The last two transactions in the distribution chain--the sale by the final supplier to the dealer and the sale by the dealer to a consumer--usually will be taxable. See Cannon Ball Truck Stop, Inc. v. Mobil Oil Corp., 501 S.W.2d 927, 929 (Tex.Civ.App.--Houston [14th Dist.] 1973, writ ref'd n.r.e.). The key to appellant's scheme was the elimination of a clearly identifiable transaction between the final supplier and the truck stops.

Sufficiency of the Evidence

In his fifth point of error, appellant contends the evidence is insufficient to support the convictions because there is no evidence to show that he was a "supplier" of diesel fuel, and proof he was "acting as a supplier" is insufficient for prosecution.

The critical inquiry on review of the legal sufficiency of the evidence to support a criminal conviction is whether the record evidence could reasonably support a finding of guilt beyond a reasonable doubt. This Court does not ask whether it believes that the evidence at trial established guilt beyond a reasonable doubt. Instead, the relevant question is whether, after viewing the evidence in the light most favorable to the prosecution, any rational trier of fact could have found the essential elements of the crime beyond a reasonable doubt. Jackson v. Virginia, 443 U.S. 307, 318-19, 99 S.Ct. 2781, 2788-89, 61 L.Ed.2d 560 (1979); Griffin v. State, 614 S.W.2d 155, 159 (Tex.Crim.App.1981).

Appellant is charged with the failure to remit taxes he collected "while acting as a supplier." Accordingly, the State was limited to proving appellant was criminally liable as a "supplier." See Roberts v. State, 513 S.W.2d 870, 871 (Tex.Crim.App.1974); Easley v. State, 167 Tex.Crim. 156, 319 S.W.2d 325, 326 (Tex.Crim.App.1959). The elements of the offense charged by the State are as follows: (1) the defendant is a supplier, as defined under the Tax Code, (2) who intentionally and knowingly (3) sold diesel fuel in a taxable transaction and (4) failed to remit the fuel tax collected on that sale to the State.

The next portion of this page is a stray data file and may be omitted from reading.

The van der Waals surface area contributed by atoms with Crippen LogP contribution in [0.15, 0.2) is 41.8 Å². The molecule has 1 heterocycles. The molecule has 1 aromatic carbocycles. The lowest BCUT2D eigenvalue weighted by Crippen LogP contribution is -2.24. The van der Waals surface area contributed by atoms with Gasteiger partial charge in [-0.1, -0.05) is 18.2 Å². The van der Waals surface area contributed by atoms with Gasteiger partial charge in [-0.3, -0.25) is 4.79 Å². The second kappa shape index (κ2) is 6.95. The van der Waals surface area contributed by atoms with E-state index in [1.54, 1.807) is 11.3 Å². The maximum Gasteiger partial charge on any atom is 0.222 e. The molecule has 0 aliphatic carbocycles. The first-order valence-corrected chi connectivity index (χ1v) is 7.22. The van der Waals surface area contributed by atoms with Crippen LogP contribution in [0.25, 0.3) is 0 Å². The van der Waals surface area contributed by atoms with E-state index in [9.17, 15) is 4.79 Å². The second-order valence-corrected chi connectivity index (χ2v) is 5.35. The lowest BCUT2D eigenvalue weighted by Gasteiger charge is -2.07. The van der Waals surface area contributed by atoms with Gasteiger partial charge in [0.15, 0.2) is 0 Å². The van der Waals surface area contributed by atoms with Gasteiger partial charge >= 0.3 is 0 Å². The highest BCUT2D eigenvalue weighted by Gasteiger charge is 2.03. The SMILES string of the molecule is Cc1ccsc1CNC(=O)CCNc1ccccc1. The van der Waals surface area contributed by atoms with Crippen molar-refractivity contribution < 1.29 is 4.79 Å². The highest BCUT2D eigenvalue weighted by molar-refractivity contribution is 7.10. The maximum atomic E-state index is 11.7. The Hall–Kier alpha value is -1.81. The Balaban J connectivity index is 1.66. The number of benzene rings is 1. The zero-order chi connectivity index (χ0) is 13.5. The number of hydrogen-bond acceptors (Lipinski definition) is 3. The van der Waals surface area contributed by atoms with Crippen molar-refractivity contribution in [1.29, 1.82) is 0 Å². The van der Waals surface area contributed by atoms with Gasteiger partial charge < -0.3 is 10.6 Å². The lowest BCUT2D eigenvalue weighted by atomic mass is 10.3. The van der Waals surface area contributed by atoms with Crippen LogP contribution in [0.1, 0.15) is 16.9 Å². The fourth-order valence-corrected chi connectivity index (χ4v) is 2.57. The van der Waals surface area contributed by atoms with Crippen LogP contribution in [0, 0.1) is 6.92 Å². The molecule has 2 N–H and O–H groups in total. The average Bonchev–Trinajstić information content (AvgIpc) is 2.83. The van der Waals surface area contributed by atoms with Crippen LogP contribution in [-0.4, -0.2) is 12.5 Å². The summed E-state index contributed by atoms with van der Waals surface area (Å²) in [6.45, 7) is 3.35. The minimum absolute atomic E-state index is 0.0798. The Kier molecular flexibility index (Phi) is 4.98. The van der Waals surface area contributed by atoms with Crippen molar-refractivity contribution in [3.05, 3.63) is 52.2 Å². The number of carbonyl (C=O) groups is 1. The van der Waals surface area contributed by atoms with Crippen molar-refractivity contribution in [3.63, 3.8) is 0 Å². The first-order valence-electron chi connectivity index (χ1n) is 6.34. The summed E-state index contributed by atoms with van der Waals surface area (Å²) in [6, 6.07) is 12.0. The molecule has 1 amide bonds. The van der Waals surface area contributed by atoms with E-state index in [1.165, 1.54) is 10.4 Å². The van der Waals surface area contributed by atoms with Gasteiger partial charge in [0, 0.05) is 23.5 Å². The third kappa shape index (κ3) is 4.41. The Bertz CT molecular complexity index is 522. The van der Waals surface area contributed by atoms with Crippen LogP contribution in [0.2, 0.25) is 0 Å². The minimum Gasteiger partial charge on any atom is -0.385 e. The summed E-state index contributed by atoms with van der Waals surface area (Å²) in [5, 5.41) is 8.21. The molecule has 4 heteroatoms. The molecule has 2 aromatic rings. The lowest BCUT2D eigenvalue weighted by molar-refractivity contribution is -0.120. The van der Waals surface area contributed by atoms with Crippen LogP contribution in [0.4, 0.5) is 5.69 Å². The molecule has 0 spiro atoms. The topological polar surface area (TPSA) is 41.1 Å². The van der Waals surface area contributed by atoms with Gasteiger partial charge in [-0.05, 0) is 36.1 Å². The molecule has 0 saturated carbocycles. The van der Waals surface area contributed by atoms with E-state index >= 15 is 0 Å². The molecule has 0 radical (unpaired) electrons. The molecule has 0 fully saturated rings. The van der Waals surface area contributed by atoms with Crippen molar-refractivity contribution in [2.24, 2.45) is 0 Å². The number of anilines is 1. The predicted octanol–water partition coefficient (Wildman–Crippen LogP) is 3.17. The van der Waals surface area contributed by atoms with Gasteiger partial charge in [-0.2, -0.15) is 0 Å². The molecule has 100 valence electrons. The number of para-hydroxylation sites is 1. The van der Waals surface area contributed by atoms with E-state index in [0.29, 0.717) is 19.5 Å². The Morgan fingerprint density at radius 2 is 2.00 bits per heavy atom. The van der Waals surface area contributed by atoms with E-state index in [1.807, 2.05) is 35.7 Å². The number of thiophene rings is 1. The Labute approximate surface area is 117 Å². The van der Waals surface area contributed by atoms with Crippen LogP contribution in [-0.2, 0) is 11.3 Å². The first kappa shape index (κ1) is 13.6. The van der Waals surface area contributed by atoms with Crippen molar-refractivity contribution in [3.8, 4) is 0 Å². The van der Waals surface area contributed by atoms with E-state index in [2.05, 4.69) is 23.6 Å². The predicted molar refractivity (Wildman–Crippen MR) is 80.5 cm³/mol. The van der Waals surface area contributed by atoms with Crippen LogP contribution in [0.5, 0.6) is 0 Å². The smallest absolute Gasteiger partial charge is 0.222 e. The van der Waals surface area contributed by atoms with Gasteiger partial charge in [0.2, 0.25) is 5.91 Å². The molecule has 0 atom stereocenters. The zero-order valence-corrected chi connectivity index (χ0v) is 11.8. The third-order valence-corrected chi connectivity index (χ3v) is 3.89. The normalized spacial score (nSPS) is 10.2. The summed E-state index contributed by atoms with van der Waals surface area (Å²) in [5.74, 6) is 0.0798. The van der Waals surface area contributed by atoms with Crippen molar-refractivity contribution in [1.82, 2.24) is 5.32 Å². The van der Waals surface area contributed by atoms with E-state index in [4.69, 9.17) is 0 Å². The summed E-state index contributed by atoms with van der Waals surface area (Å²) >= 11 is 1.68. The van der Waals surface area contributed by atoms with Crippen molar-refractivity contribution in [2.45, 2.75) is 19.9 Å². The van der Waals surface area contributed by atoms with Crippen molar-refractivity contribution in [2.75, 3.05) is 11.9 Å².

The theme of the State's case is that appellant set up B.B. Fuels as a sham corporation and that appellant, acting as a supplier under B.B. Fuels's permit, failed to remit taxes collected from the sale of fuel to the truck stops. The State apparently asserts that appellant assumed two roles in these transactions: intermediate supplier and dealer. This gives rise to two potential scenarios of tax liability. First, appellant as a dealer failed to remit taxes he collected from sales to the public. Second, appellant as a supplier failed to remit taxes he collected from sales to himself as a dealer. In this case, the State, by the indictment, attempted to prove only the second scenario. 2

The real issue in this case is not whether appellant was liable for the taxes, but whether he was liable as a supplier, as alleged by the State. It is undisputed that appellant was a dealer in his operation of the retail truck stops. A "dealer" is a "person who is the operator of a service station or other retail outlet and who delivers motor fuel into the fuel supply tanks of motor vehicles or motorboats." Tex.Tax Code Ann. § 153.001(3) (West 1992). However, appellant disputes that he was also a supplier of diesel fuel.

A "supplier" is defined as a person who:

(A) refines, distills, manufactures, produces, or blends for sale or distribution diesel fuel in this...